One tip that McKenna always shares with her clients is to think about selling the unit they are buying before even buying it. By evaluating whether the unit the buyers are considering buying would be a tough or easy sell, the buyers can make a more informed decision that takes their future into account. “Not only will buyers want to get out when it is time, but most are counting on the money they invest in the city to fund their next move,” she says. “Make a wise investment in the city so you can make the right choice later on. Exit strategy is key!”
Impeccably located right off Lakeshore Drive, McKenna’s 250 E. Pearson St. has prime walkability.
What makes a unit a tough or easy sell? The age-old real estate adage: location, location, location. What makes a location more valuable than others in the eyes of Chicago buyers and sellers depends on a combination of factors: proximity to the lake, cultural institutions, dining and shopping destinations, business centers, public transportation, individual lifestyle needs, etc. Location in a big city like Chicago has more of an impact on lifestyle than it does in a suburb. There are many micro-neighborhoods with different vibes and perks, and it’s crucial to know (or have an agent who knows) what different locations entail.
“There are more new construction and single-family homes in Wicker Park, Bucktown, Roscoe Village and Logan Square right now,” McKenna says. “If someone wants a high-rise, then River North, Gold Coast, Old Town, West Loop and South Loop are where the majority of these buildings are situated. Lakeview and Lincoln Park are very popular destinations when looking for a walk-up or single-family home, however these locations are in very high demand and we normally see these properties go under contract quickly.”
In order to avoid the frenzy and prices of the more widely known neighborhoods, McKenna suggests looking at some of the newer, up-and-coming areas. “Bucktown, West Town and Wicker Park have become hot spots, whereas if you looked a few years back they weren’t,” she says. “Looking at it from a price per square foot standpoint, buyers are realizing they are able to get more bang for their buck in these locations, and the quality of homes are still on par with that of Lakeview and Lincoln Park.”
Situated in a prime Streetervile location right off Lake Shore Drive, one of McKenna’s listings at 250 E. Pearson St. is walking distance from an abundance of shopping, restaurants and workplaces. “Chicago is the largest metropolitan area where companies are requesting employees go back into their offices, so this location couldn’t be a better buy,” she says.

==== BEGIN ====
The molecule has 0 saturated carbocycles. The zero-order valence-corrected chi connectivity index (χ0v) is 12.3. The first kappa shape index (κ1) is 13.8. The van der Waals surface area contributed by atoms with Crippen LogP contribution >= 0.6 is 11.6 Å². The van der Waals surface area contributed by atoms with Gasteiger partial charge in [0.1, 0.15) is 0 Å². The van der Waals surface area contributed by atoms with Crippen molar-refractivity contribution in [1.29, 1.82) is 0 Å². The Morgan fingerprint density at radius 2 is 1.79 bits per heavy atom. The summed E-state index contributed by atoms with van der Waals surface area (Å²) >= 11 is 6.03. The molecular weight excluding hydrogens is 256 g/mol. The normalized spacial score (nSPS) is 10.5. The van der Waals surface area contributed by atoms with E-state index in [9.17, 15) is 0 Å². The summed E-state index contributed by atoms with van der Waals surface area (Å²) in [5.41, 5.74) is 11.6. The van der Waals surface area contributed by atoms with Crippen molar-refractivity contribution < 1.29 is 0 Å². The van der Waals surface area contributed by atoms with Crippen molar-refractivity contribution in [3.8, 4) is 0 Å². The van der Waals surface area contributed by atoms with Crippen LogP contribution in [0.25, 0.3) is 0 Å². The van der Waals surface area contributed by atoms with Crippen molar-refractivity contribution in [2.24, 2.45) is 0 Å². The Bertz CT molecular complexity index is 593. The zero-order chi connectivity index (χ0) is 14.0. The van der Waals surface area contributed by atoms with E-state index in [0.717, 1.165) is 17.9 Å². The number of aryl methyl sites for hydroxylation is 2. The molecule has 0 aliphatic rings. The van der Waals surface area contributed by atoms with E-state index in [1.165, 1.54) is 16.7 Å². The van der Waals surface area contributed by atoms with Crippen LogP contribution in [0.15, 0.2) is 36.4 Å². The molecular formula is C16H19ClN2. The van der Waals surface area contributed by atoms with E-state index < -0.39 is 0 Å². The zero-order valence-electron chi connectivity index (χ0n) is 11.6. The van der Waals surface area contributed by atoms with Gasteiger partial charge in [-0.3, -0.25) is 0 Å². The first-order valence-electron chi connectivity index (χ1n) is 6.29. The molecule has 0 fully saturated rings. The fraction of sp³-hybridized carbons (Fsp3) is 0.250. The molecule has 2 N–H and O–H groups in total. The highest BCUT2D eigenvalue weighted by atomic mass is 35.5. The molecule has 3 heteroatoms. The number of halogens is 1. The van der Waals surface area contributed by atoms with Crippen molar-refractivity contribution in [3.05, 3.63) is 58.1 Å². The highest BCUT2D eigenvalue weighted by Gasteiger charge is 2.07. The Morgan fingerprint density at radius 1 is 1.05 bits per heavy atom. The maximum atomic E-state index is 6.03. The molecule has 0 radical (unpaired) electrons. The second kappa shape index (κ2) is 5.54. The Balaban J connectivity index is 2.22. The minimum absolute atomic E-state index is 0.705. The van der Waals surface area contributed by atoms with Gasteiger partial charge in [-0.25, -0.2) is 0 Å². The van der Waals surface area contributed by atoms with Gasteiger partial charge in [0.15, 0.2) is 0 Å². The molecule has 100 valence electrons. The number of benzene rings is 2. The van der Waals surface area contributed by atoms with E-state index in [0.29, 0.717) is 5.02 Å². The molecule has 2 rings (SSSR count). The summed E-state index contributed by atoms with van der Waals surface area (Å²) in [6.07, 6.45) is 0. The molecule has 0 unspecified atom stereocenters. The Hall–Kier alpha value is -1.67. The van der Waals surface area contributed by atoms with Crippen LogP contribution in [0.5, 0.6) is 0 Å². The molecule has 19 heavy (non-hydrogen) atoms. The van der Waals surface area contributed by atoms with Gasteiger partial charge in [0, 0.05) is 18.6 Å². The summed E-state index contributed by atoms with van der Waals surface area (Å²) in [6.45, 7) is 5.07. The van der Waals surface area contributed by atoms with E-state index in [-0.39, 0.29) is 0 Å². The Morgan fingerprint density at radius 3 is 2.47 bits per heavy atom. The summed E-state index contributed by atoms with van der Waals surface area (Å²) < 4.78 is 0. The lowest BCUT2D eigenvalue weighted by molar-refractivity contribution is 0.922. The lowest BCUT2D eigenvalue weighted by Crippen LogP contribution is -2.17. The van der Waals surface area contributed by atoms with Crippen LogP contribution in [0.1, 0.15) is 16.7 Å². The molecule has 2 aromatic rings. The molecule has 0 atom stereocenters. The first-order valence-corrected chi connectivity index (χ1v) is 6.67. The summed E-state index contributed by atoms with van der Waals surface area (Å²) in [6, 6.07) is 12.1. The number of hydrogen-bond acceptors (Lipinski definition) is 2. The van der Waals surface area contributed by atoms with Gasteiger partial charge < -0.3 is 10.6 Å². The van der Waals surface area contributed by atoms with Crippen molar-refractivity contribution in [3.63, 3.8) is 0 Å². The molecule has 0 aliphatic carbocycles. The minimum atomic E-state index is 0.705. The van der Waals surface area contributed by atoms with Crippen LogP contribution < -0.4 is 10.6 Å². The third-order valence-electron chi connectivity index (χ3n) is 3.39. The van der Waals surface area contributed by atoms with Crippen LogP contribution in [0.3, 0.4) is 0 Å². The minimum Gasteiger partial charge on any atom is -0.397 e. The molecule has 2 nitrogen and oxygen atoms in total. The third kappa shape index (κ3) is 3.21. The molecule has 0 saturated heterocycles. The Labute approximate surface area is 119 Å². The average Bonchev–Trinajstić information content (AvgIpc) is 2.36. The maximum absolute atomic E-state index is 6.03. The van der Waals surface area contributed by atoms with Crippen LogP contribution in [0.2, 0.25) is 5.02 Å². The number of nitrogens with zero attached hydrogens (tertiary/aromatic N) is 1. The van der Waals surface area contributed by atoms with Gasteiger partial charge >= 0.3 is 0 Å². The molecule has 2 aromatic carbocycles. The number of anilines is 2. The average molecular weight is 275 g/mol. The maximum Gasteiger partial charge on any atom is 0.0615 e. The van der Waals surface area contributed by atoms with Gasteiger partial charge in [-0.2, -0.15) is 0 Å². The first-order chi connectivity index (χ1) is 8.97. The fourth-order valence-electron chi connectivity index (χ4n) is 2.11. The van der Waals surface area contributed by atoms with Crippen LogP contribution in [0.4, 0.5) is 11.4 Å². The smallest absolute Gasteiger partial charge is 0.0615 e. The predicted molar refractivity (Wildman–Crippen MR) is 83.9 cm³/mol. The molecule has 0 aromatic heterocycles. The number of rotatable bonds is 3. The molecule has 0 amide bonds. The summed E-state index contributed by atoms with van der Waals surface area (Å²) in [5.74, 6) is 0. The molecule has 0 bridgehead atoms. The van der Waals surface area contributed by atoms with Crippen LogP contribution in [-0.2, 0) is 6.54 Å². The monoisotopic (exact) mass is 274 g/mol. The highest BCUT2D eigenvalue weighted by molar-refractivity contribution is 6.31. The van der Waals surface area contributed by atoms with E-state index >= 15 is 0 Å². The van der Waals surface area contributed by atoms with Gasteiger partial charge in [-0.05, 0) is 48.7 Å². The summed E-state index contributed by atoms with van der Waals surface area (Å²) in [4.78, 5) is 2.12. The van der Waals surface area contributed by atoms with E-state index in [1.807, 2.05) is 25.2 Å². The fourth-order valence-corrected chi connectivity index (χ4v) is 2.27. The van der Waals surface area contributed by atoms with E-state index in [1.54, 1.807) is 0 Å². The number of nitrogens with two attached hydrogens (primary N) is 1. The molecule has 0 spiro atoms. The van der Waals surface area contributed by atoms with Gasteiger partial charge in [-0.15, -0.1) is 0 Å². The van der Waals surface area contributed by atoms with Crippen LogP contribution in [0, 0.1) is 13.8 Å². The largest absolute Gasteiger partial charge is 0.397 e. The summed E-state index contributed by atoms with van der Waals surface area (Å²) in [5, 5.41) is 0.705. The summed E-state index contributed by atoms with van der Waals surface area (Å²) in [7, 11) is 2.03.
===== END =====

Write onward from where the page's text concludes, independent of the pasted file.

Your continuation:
Boston’s Ricardo Rodriguez: Get Acquainted with the Inventory
In a city as distinctive as Boston, Coldwell Banker Global Luxury Ambassador Ricardo Rodriguez sees a plethora of different real estate options for buyers to consider. From historical structures to new construction, the amenities and environments offered in a unit are extremely unique to the different kinds of buildings. “In a city like Boston, inventory type is very diverse,” he says. “You can have everything from a single-family to a condo in a small building to a high rise, regardless of price point.”
With strong industries like academia and biomedical driving its economy, the Boston market is a historically stable one. Due to the booming business and attractiveness of the area, Rodriguez says real estate inventory goes fast. That’s why it’s crucial to know what you’re looking for, and have a knowledgeable agent to help you get it. “I think that a strong buyer truly understands what they want,” Rodriguez says. “A smart buyer surrounds themselves with the right team of people that are going to help them go through the process.”
Featuring spacious interiors and top-tier amenities, Rodriguez’s 566 Columbus Ave. listing is the epitome of luxury.
One of the biggest tips Rodriguez gives his clients in order to discern exactly what it is they’re looking for is to understand what inventory is out there. “You have all these options,” he says. “It's not only about being familiar with which neighborhood you want to be in, but it's also getting familiar with the different types of inventory because they all provide very different kinds of lifestyle elements, and narrowing down is really helpful for buyers.”